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January 31, 2006

Contextual Search API from Yahoo - Keyword Extraction for free

I've been playing with some of  Yahoo's search APIs lately.  In particular, I was intrigued by the Content Analysis Service that takes a block of text, along with an optional "helper phrase" to help point to the context of the subject matter, and extracts keywords from it.   I'm always on the lookout for technologies that can help categorize or 'gist'  content.  In particular, the speech-to-text data extracted via voice-recognition from podcasts, videos and lectures is not good enough a transcript to read, but usually is good enough to search.  Is keyword extraction a useful tool for getting the topics from a blob of text?  Try it and see!  

The folks at the BBC certainly found ContextualAnalysis useful for doing research into the connections and relations among public figures and politicans.  Using this service to extract people's names from public documents, the team was able to create "six degrees of separation"-type graphs of "who-knows-whom" (or at least is "associated-with-whom") very quickly and at low cost.  

It took some time to figure out the code for this and get it all to work, but here's an example of it in action.  Here I used the text from my recent post - Digital Asset Management - Some Advice, but you can paste your own in here to try it out.  When you click on Run Query, the data will submit to Yahoo's ContextualAnalysisService via a PHP proxy on my website (to get around cross-domain scripting security restrictions in the browser), and the results will pop up under the form, AJAX-style.  This query uses Yahoo's JSON API, a simple and lightweight protocol for data exchange.  

FORM-BASED PROXY VERSION (any browser)
Helper Phrase:
Text to process:


There's another technique for making these AJAX calls that does not require a proxy - it employs SCRIPT tags dynamically added to the page (inserting DOM elements) with "SRC=" attributes that call the Yahoo API.  The inexplicable problem I found is that this version works in Firefox/Netscape but not in IE.  I'm unable to figure out why, since other sites using the very same code work fine. The SCRIPT element is written to the DOM with a SRC URL which - if I copy and paste it directly into the browser - works. But when I write the SCRIPT element to the page, IE never makes the HTTP call to retreive it. Unfortunately, IE's developer and debugging tools are so poor that it's difficult to find out what's going on.  If anyone has a suggestion, please share it with me.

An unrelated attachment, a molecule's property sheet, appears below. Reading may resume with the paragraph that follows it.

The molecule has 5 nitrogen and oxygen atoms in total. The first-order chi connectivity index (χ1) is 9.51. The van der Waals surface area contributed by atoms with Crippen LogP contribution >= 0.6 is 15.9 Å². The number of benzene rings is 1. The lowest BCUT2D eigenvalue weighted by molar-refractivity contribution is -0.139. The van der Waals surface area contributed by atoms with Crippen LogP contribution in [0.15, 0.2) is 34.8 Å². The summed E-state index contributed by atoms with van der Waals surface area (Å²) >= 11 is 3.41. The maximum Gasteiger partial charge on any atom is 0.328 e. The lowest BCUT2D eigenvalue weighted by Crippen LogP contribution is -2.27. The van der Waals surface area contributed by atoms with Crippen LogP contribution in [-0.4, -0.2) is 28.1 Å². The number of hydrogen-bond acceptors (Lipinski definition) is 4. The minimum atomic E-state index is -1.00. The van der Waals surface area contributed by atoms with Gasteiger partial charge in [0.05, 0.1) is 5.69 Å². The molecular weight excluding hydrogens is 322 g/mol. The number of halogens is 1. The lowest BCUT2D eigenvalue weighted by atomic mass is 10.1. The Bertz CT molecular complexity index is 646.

Update - thanks to colleague Jeff Griffith at HBS, who discovered that the reason IE is notworking is that the block of text submitted in the form was too long and violated a character limit that IE apparently has for SCRIPT SRC attributes. Shortening the text solved the problem.


SCRIPT TAG VERSION (seems to not work in IE, although it should)
Helper Phrase:
Text to process:


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Comments

Yahoo Term Extractor is great. We have base our free API on Yahoo but integrated with other services creating an API that is a a mash up of Yahoo!, Google Adwords, Wikipedia and Wordtracker. In more details it uses the power of Yahoo Term Extractor and Google get Keywords From Site to extract keywords and feed them to Wikipedia and wordtracker engine to get better and more search friendly results. Check it on our site : wordsfinder . com

This is much worse for Mozilla and its $100M/year subsidy than it is for Microsoft http://www.frogmix.com/search/microsoft . Neither GOOG nor MSFT depend on the browser itself for profits. No matter what IE’s browser share is, I doubt Microsoft makes much money from it (since the only real monetization opportunity is via traffic to the MSN start page as the default home page, or a Mozilla-like deal with Google).

Check out AlchemyAPI for term extraction in 8 languages. Commercial support / SLA also available.

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